For the greater part of the past century, the Jerusalem Armenian

Benevolent Union (JABU), popularly known the "Agoump" (club),

continued to act as the nerve center of the social and cultural life

of the kaghakatsi Armenians of the Old City.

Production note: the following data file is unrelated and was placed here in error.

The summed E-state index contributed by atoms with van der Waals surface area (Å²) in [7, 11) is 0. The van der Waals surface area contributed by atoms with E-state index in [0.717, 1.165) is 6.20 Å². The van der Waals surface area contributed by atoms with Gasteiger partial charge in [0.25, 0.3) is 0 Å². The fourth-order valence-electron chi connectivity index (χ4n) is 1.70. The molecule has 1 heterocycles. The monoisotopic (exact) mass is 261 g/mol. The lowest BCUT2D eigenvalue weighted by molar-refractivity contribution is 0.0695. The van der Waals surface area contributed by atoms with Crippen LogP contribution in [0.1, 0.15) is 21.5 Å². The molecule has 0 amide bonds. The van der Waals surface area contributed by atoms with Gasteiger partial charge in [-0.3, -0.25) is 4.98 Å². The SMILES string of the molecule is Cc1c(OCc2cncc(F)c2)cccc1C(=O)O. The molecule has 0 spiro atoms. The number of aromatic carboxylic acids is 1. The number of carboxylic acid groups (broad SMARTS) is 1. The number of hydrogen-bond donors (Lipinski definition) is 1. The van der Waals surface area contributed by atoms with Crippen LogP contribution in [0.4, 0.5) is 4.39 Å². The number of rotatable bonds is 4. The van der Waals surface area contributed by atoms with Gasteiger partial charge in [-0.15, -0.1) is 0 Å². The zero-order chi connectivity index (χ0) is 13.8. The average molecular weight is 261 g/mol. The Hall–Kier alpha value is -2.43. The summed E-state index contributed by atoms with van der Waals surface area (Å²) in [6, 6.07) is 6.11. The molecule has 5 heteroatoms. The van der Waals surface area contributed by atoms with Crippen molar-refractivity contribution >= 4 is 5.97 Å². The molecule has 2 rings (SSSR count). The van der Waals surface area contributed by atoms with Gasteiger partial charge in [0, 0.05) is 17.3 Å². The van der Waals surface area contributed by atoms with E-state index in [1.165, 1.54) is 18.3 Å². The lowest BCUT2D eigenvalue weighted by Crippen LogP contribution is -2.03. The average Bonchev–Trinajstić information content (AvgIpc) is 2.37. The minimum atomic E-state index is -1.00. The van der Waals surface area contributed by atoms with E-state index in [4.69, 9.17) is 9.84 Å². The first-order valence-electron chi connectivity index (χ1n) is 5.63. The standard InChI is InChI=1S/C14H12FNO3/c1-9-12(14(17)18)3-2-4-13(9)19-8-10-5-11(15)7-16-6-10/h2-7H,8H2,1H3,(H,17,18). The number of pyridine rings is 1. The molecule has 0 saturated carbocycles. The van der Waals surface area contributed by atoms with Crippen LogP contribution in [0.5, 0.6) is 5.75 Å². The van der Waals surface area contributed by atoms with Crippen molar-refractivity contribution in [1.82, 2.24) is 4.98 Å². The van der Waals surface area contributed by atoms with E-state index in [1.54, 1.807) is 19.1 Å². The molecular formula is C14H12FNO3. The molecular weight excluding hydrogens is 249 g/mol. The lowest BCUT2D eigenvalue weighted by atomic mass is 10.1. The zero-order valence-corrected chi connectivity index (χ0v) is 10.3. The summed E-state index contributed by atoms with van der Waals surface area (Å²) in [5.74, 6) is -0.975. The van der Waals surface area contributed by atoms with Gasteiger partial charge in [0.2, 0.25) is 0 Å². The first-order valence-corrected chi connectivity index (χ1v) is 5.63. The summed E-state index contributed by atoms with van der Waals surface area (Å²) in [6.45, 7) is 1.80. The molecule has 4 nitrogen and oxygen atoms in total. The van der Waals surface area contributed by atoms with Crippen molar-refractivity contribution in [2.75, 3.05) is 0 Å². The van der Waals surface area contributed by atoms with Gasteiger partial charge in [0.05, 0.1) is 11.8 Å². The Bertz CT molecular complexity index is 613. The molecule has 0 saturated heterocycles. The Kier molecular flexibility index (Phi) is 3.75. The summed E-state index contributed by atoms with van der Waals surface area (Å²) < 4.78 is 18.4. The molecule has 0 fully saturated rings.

It played a significant role not only in enhancing the education of the kaghakatsi youth with its Scout movement, but also in providing succor and shelter in times of need. One of its most cherished traditions is the annual (Armenian) New Year's eve celebration when everyone who can make it, wends his or her way to the club hall to share a meal or refreshments and drinks, sing songs, and remember the old days. Filled with good cheer, and good wine, the revelers then snake along the winding alleys of the Quarter, led by an accordion-wielding Pied Piper, and carry the party to each other's home. Invariably, the evening would end at the home of the head of community leader and JABU president Antranig Bakerjian. His table would always be lavishly laid. The genteel host, he would personally ensure his guests, who would sometimes number over a hundred, each had a drink or finger food in hand. More songs and more laughter, the merriment would continue until the wee hours of the morning. The next day, it would be the children's turn to have a party, with a heavily laden Santa Claus to regale them and give them presents. In the afternoon, JABU committee member Arshalouys Zakarian would lead a group of ladies to the homes of the less fortunate families, to bestow some good cheer upon them along with such largesse as JABU's modest budget would allow. Bakerjian had a deep love of literature, particularly poetry and drama. One of his perennial favorites was E. A. Poe's "The Raven." He directed and produced several plays, among them the highly popular "Syv Ho.yr" and "Salome."  JABU survived and thrived on the income generated not by membership dues, which were practically nonexistent, but by the sale of gate tickets to the much- coveted balls held on three or four occasions during the year in the club hall, as well as the highly anticipated stage productions. Lotteries brought in some more money. There were also regular film shows: the first movie ever screened by JABU was "The Greatest Show on Earth," (which starred Charlton Heston and James Stewart).   JABU also helped stage other shows, with magicians the most popular attraction. The club once even managed to stretch a tight-rope above the audience for a trapeze artist's balancing act. The walls were decorated with Disney characters, drawn by nascent artists like Kevork Koukeyan ("Kawarek") who, alas, never bothered to capitalize on their talent.   Literary activities, like dramas and poetry recitation, were another major draw. "Salome" and "Sev Hogher" (Black Earth) won hands down as best productions.  The Scout movement was a solidly established feature of life for the young kaghakatsi. It was unquestionably male-dominated. The children were trained in various kinds of Scout lore and craft, went camping at the drop of a hat, and marched in glorious parades. One of their most memorable exploits was a three- trek to Wad el Quilt and the Dead Sea, carrying full packs. Although community numbers have been shrinking alarmingly over the past several years, the JABU spirit still lives in Jerusalem, in the US, in Australia, wherever there is a sizeable colony of kaghakatsis. JABU was founded in Jerusalem in 1929, the same year the city saw the establishment of the Tarkmanchatz parish school and the Gulbenkian library. Among its original founders were Hagop Hovsepian (who later changed his surname to Hagopian), a "sefer berlik" survivor. During the 1948 Arab-Israeli war, it fell to the well-organized kaghakatsi leaders to take on the duty and responsibility of guarding and defending the Armenian Quarter and the Convent of St James. With whatever weapons they could scrounge, they patrolled the Armenian compound, ministered to the occasional casualties, organized food distribution, and herded people to shelters. In the wake of the 1948 Arab-Israeli war, the kaghakatsi community leaders (there were nine of them) decided it was time to refurbish the "Agoump" whose roof had received a direct hit during the fighting between the Arabs and Jews. Hagop Zakarian, to whom people rarely referred by name, preferring to call him by his popular sobriquet "sab' el leil" (night tiger), picks up the thread of the history of JABU. Zakarian, one of the pillars of the modern kaghakatsi entity, who now lives in Miami, Florida, was one of those nine. The others were Arshalouys Zakarian, Antranig Bakerjian, Kevork Kaplanian, Ghazaros Pashaian, Melkon Babigian, Krikor Mnatzaganian, Apraham Toumayan and Mourad Mouradian.   [All of the people mentioned in the above paragraph have lamentably passed away now]. The "transition" that took place in 1948 was aimed at blending "the founders with the new members in order to follow through what our founders were doing," Zakarian says.   "During the transition a new committee of nine members was elected and given the responsibility to remain identical to the same work the founders were doing," he adds. The nine included merchants, businessmen and public servants and under their guidance, the JABU club was ushered into a golden age. However, the 1967 Six Day War and relentless attrition among the kaghakatsi ranks saw its glory begin to fade. Echoing the feeling of all kaghakatsis, Zakarian is determined to see the Agoump "grow and remain as strong as it was in the past." "This will make everyone of us very proud of our heritage and hard work," he adds. He notes Bakerjian's visit to the United States to raise the funds required to repair the damage to the club's roof was highly successful. Bakerjian also visited Sydney, and returned home to Jerusalem with pledges of continuing support from abroad. After graduating from Jerusalem's Terra Santa school, Bakerjian became a teacher English. In the 1950s he joined the the United Nations Relief and Works Agency (UNRWA) for Palestinian refugees, rising through the ranks to attain the status of Area Officer. During his visit to the United States, he was asked to remain at the UN headquarters in New York but he declined the offer because he wanted to go back and serve his community and rebuild and strengthen the Agoump's membership. The total cost of repairs at the Agoump stood at US$87,000. Rebuilding started in 1992. Ghazaros Pashayan was a Treasury Department employee with the British Mandate government when he volunteered his financial expertise to JABU. He became a committee member and oversaw the Agoump's books, keeping a tight rein on expenditures. He was later to emigrate to Australia and continue serving the community by managing the finances of the Sydney branch of JABU.  Krikor Mnatzaganian assumed the duties of store manager and inventory keeper, ensuring that the Agoump never ran out of necessities. But he was most more for his prowess on the dance floor, earning for himself the label of "al raqqas" (the dancer). Rare was the girl who could stand on her feet after a twirl with him. Arshalouys Zakarian proved to be one of the most active members of the JABU board. She was appointed specifically to speak for the women of the community. She was their voice and their hope. "Her commitment and hard work was to get as many women as she could involved in the Agoump," Hagop Zakarian (no direct relation) says. She was particularly active in JABU's charity and social welfare programs and nothing delighted her more than to witness the delight of the community children as they opened their Christmas presents, whose donation she orchestrated.   Kevork Kaplanian, who owned a shoemaking business in the Christian Quarter, volunteered his time and efforts as manager of the club's catering and entertainment department. "Whenever the Agoump help a party or had a celebration, he used to get up very early in the mornings and head to the market to purchase the necessary provisions," Jack says. His skills extended to the culinary art and the mezzas he prepared were mouth-watering indeed. The Agoump hall set the stage for a very active entertainment program, for children and adults as well. Under Kaplanian's stewardship, the audience was regaled with magicians, a tightrope walker, and movies! The first film shown at the Agoump was "The Greatest Show on Earth," starring Charlton Heston and James Stewart. Melkon Babigian was another successful businessman, a goldsmith and jeweller by trade, who lived in the nearby Greek convent of St George. A genial, imposing figure, he found time to cater to the needs of the community as a JABU board member. Apraham Toumayan worked in the payroll department of the United Nations Relief and Works Agency (UNRWA), and assisted the club's treasurer, Ghazaros Pashayan, in managing the JABU treasury and finance department. A bachelor all his life, he became very active in Agoump affairs. The greatest joy in his life was the traditional role he played as the guardian and transmitter of the miraculous Holy Fire on "sabt el nour",  the Saturday of Easter. He would be perched at the mouth of one of the several small apertures in the edicule containing the tomb of Jesus, in the rotunda of the Holy Sepulcher, waiting for the light that would descend miraculously on the tomb, signifying the resurrection of Christ. With a mighty plunge, he would snatch the torches as they burst into fire, and pass them on to the runners waiting to take them to their various destinations. The first torch would be handed to the Armenian runner, traditionally a Hagopian whose clan had inherited the immemorial right for the race to get the torch to the Armenian Patriarch waiting in an upstairs balcony. Murad Muradian is best remembered as a Scoutmaster. By trade a metal worker, he threw himself body and soul into the cultural programs of the Agoump. His energetic zeal was contagious. He organized some of the club's most ambitious camping expeditions, among them the famous 4-day trek from Jerusalem to Wad el Quilt to Jericho and the Dead Sea. Another of his exploits was orchestrating the Boy Scout contingent of the funeral cortege of Patriarch Guregh Israelian who died in 1952, in Tiberias. Jack remembers how Murad went from house to house to recruit more youth to form a Boy Scout group. He got members of the community to donate clothing and asked every mother to help put a uniform on the boys so that they could participate in the procession. Jack notes that Murad's efforts paid off. When the body of the Patriarch crossed the Mandelbaurn gate dividing Arab and Jewish Jerusalem, JABU was the only one of the four Armenian clubs that could field representatives of the Armenian community to receive the body of the Patriarch and accord him the honor he deserved. "In his years with the Agoump, Murad was like a father to every boy Scout and Cub," Jack adds. Murad later immigrated to Australia where he also became involved in the JABU Australian activities. Like Murad, Jack Zakarian himself was a metal worker, who worked at the Augusta Victoria hospital as an instructor. And like Apraham Toumayan, he remained a bachelor most of his life until he migrated to the United States.   Jack occupies a unique niche in the annals of JABU and the kaghakatsi community of Jerusalem. A fearless, perennially cheerful man with universal appeal, he was the heart and soul of any gathering or party. He worked tirelessly to help rebuild the Agoump after the terrible pounding it had received during the 1948 fighting, and became the friend of young and old alike. His tales of adventure and misadventure (some of them definitely exaggerated) would enthrall his listeners for hours on end. No Scout outing or expedition was complete without his participation. The Agoump has gone through more than one upheaval, but has survived two wars and endure over the years, to stand as an invincible symbol of the spirit of the kaghakatsi Armenians of Jerusalem. It continues to inspire and lead. Although a shadow of its vaunted halcyon days of glory during the 1950s and early 1960s, it persists and endures and shows the flag with all the dignity, courage and perseverance that is the hallmark of this unique Armenian community. Its endurance is attributable in no small measure to the selfless, devoted support it has been receiving from sister clubs overseas, particularly the US and Australia.